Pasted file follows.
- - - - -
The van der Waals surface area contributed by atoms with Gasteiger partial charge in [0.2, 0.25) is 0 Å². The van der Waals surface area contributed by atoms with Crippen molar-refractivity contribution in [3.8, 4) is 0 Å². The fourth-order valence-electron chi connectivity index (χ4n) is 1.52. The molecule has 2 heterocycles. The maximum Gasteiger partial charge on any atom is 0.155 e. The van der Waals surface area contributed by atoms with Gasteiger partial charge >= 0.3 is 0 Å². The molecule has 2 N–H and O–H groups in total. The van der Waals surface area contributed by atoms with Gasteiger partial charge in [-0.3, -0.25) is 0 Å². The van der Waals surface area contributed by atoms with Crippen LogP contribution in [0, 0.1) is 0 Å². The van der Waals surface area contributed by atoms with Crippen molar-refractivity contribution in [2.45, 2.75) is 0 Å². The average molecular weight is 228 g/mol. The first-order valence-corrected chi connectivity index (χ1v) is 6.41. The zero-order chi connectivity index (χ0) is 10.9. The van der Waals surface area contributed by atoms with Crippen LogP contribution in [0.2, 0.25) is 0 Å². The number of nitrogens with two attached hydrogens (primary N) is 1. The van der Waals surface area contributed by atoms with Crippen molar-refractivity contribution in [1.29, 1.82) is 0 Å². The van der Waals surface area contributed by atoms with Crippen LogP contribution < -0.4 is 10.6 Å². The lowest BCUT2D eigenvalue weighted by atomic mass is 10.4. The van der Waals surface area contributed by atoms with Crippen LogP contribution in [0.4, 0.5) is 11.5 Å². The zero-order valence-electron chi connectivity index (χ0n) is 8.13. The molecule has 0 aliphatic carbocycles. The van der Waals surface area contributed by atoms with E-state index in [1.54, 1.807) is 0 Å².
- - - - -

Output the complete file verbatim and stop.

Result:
The van der Waals surface area contributed by atoms with Gasteiger partial charge in [0.2, 0.25) is 0 Å². The van der Waals surface area contributed by atoms with Crippen molar-refractivity contribution in [3.8, 4) is 0 Å². The fourth-order valence-electron chi connectivity index (χ4n) is 1.52. The molecule has 2 heterocycles. The maximum Gasteiger partial charge on any atom is 0.155 e. The van der Waals surface area contributed by atoms with Gasteiger partial charge >= 0.3 is 0 Å². The molecule has 2 N–H and O–H groups in total. The van der Waals surface area contributed by atoms with Gasteiger partial charge in [-0.3, -0.25) is 0 Å². The van der Waals surface area contributed by atoms with Crippen LogP contribution in [0, 0.1) is 0 Å². The van der Waals surface area contributed by atoms with Crippen molar-refractivity contribution in [2.45, 2.75) is 0 Å². The average molecular weight is 228 g/mol. The first-order valence-corrected chi connectivity index (χ1v) is 6.41. The zero-order chi connectivity index (χ0) is 10.9. The van der Waals surface area contributed by atoms with Crippen LogP contribution in [0.2, 0.25) is 0 Å². The number of nitrogens with two attached hydrogens (primary N) is 1. The van der Waals surface area contributed by atoms with Crippen molar-refractivity contribution in [1.29, 1.82) is 0 Å². The van der Waals surface area contributed by atoms with Crippen LogP contribution < -0.4 is 10.6 Å². The lowest BCUT2D eigenvalue weighted by atomic mass is 10.4. The van der Waals surface area contributed by atoms with Crippen LogP contribution in [0.4, 0.5) is 11.5 Å². The zero-order valence-electron chi connectivity index (χ0n) is 8.13. The molecule has 0 aliphatic carbocycles. The van der Waals surface area contributed by atoms with E-state index in [1.54, 1.807) is 0 Å².